“After the invasion of Iraq, I again heard from Vietnamese the excuse that Americans were good people who happened to have bad leaders. I wondered how long we can get away with that one. My fear is that we are no longer a nation at war but have become a nation of war. My hope is that we will pull back from empire and once again embrace our republic.”
Peter Davis was born in Santa Monica, California, where his parents were screenwriters. Best known for Hearts and Minds (1974), his landmark documentary film on the Vietnam War, Davis examines American life from the standpoint of a participant/observer having a lover’s quarrel with what he’s witnessing. He believes in an adversarial relationship between the press and authority and wants to hold power up to scrutiny as a way of preventing tyranny.
After graduating from Harvard, Davis went to India and became acquainted with both its incomparable beauty and extreme poverty. When he returned to the United States, he began examining his own country as a journalist. Davis realized that while dire poverty in India was a human tragedy, in the richest nation in the world it is a moral and political scandal.
Davis worked briefly at The New York Times and then was chosen to research and interview Franklin D. Roosevelt’s enemies, political associates, and family for a television series on FDR. This post-graduate education in contemporary American history brought him into the documentary film world as well as into contact with the injustices and unfulfilled promises in American society. At CBS News in the late 1960s and ’70s, Davis made films on student rebellion, poverty, racism, mental illness, and war. His investigation into Defense Department propaganda began a conflict between the Nixon Administration and broadcast journalism that led to reforms in the Pentagon’s public relations apparatus.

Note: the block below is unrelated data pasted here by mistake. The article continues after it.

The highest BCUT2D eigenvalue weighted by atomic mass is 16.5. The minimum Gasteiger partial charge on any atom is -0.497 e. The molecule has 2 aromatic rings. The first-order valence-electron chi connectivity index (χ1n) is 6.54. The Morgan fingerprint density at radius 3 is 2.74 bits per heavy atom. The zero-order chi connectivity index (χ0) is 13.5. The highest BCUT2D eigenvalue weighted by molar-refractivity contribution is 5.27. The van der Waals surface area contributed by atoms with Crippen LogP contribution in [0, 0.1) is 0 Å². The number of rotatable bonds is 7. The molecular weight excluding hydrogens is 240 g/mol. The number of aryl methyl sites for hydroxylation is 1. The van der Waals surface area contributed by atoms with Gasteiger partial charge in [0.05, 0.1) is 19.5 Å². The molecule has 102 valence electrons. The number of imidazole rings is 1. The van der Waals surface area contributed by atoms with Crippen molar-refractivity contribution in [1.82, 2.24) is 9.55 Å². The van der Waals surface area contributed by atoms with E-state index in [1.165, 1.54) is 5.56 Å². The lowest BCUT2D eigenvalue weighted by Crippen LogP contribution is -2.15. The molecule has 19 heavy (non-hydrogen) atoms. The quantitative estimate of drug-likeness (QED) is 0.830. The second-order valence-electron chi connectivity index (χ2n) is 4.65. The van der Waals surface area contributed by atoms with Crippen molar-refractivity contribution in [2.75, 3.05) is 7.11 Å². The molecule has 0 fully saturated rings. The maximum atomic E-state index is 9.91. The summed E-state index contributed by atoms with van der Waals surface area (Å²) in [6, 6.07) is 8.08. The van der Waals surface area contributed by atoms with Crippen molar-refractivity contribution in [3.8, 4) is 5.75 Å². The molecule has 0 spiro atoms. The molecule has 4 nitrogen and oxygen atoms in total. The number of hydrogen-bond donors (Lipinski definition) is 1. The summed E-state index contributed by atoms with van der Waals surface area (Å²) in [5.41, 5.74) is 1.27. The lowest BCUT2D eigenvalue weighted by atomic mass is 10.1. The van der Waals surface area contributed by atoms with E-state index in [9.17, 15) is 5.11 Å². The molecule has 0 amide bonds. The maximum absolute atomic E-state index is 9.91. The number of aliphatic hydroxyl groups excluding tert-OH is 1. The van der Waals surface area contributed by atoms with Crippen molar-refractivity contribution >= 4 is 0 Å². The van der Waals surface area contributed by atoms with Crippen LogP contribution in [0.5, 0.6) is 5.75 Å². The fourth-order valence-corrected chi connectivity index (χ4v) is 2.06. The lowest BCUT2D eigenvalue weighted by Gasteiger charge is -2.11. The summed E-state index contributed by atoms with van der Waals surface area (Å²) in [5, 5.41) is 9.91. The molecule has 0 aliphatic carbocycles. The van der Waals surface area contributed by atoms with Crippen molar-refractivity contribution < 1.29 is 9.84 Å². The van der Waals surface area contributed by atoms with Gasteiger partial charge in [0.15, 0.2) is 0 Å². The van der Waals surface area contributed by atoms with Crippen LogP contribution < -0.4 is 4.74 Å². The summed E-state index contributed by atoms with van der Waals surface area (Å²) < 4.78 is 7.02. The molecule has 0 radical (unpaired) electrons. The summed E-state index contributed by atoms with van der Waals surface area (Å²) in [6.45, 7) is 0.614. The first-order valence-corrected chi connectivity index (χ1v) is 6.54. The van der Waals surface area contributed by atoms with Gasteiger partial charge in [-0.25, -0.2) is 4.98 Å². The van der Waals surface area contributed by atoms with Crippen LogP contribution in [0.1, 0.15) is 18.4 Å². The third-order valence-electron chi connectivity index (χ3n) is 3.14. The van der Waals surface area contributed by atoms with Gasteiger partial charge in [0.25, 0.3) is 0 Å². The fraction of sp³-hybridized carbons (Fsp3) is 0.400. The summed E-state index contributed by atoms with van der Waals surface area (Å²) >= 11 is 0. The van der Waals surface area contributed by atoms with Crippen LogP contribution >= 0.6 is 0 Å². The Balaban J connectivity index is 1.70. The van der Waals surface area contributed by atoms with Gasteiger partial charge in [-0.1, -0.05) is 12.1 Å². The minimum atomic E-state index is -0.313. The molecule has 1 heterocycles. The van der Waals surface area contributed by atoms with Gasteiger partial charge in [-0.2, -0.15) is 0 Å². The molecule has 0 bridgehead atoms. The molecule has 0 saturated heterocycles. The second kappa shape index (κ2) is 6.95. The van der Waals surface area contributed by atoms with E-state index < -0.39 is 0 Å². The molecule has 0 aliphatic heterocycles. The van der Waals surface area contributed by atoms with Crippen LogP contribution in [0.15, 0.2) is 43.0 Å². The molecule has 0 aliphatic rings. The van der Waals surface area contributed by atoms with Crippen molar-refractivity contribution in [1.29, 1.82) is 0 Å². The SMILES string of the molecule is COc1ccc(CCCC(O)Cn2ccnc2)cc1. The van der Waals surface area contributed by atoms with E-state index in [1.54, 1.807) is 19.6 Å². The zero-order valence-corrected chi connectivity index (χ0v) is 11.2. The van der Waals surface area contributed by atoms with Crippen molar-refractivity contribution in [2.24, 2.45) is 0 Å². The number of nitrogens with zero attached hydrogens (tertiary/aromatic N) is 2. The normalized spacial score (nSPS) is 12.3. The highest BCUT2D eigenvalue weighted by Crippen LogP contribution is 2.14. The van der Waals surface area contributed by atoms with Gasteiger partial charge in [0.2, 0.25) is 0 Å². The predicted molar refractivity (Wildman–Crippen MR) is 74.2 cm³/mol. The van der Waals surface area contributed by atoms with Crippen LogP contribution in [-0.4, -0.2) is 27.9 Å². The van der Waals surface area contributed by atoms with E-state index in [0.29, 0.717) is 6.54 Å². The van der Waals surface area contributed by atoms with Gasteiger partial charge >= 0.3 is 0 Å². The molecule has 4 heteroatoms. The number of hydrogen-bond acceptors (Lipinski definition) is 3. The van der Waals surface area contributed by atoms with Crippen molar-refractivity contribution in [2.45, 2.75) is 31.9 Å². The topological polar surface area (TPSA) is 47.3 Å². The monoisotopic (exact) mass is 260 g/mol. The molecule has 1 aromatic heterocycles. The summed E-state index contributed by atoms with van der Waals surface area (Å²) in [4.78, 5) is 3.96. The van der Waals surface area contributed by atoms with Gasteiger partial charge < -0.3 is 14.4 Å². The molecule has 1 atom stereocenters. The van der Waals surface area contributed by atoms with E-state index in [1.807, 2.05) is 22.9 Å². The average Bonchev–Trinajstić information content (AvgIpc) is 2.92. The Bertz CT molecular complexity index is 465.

Leaving CBS News in 1972, Davis made Hearts and Minds, which unflinchingly examines American involvement in Vietnam. The film won the 1975 Academy Award for feature documentary and was re-released as a classic film on its 30th anniversary in 2004.
Davis began writing nonfiction articles and books in the late 1970s. He is the author of Hometown (1982), a study of life in a Midwestern community; Where is Nicaragua? (1987), which examines the impact of American policy in Central America during the Reagan Administration; and the Pulitzer Prize-nominated If You Came This Way (1995), a chronicle of the American underclass. With his son Nick Davis, he made JACK, a film biography of President Kennedy, in 1993. Davis’s many awards include an Emmy, a Peabody, a George Polk, and the Prix Sadoul in France. He is an Associate Fellow of Calhoun College at Yale.
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